# EXPLAIN EXTENDED

How to create fast database queries

## Adjacency list vs. nested sets: PostgreSQL

This series of articles is inspired by numerous questions asked on the site and on Stack Overflow.

What is better to store hierarchical data: nested sets model or adjacency list (parent-child) model?

First, let's explain what all this means.

Hierarchical relations (not to be confused with hierarchical data model) are `0-1:0-N` transitive relations between entities of same domain.

For instance, ancestor-descendant relation is:

• Transitive:
• If A is an ancestor of B and B is an ancestor of C, then A is an ancestor of C
• Antisymmetric:
• If A is an ancestor of B, then B is never an ancestor of A
• Irreflexive:
• A is never an ancestor to itself
• `0-1:0-N`
• A can have zero, one or many children. A can have zero or one parents.

These relations can be represented by an ordered directed tree.

Tree is a simple directed graph (that with at most one directed edge between two different vertices) and relational model has means to represent simple graphs.

Two vertices are considered related (and therefore their primary keys forming a row in the table) if and only if they are connected with an edge.

This table along with the table defining the vertices identifies a graph completely by defining pairs of vertices connected by the edges. Each record in the table defines a pair of adjacent vertices, that's why this representation is called adjacency list.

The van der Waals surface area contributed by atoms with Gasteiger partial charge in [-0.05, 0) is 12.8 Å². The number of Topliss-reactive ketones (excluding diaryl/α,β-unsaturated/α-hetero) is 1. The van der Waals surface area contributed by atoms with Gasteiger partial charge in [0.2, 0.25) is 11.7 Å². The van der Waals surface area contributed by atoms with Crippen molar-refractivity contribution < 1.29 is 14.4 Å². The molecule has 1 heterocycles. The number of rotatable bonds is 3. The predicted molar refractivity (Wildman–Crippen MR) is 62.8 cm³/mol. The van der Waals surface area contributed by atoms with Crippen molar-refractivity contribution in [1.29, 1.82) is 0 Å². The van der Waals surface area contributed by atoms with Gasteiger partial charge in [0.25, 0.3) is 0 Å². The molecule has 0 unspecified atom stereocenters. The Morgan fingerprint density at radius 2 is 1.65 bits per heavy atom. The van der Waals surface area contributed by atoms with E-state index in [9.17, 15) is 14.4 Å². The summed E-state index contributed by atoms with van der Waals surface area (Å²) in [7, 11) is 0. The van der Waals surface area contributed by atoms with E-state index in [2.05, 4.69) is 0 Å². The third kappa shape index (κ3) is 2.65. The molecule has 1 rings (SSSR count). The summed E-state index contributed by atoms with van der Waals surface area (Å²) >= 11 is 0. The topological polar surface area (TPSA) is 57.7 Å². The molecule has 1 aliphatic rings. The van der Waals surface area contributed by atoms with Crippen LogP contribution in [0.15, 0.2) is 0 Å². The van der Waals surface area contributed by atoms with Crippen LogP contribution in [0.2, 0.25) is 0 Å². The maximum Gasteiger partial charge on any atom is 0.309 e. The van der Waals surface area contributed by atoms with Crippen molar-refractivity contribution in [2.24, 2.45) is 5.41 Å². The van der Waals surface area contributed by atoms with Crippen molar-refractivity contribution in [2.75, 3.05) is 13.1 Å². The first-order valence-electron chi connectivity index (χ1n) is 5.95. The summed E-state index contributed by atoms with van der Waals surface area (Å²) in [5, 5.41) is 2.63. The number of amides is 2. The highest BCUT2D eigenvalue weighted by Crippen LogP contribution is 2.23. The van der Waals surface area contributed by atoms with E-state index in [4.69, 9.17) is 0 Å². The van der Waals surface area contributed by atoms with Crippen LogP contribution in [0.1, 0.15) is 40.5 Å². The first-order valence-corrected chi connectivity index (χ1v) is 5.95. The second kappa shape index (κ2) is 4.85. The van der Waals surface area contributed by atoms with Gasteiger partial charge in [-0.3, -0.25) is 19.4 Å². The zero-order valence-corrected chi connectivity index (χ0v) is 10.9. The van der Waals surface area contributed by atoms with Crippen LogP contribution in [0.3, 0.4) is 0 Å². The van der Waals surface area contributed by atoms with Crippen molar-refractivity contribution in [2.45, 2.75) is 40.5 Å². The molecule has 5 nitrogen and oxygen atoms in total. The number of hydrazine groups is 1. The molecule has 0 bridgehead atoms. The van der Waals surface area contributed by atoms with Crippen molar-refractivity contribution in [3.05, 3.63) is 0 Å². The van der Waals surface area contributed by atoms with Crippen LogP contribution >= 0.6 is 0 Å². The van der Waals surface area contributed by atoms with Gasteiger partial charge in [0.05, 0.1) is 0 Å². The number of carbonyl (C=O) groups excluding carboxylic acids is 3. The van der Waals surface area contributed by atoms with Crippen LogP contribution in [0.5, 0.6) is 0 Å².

Adjacency lists can represent any simple directed graphs, not ony hierarchy trees. But due to the fact that this structure is most commonly used to define the parent-child relationships, the terms parent-child model and adjacency list model have almost become synonymous. However, they are not: adjacency list model is much wider and parent-child model is one of its implementations.

Now, since we have a tree here which implies `0-1:0-N` relationship between the vertices, we can define the relation as a self-relation: the table defines both the entity and the relationship. Parent is just a one attribute among other attributes with a `FOREIGN KEY` reference to the table itself.

Since multple items can have no parents (and therefore be the roots of their trees), it's sometimes useful to convert this tree into an arborescence: make a single fake root that considered a parent of all entries that have no actual parent.

This is a nice and elegant model, but until recently it had one drawback: it could not be used with SQL.

SQL, as we all know, deals with relational tables which can be transformed by the means of relational algebra.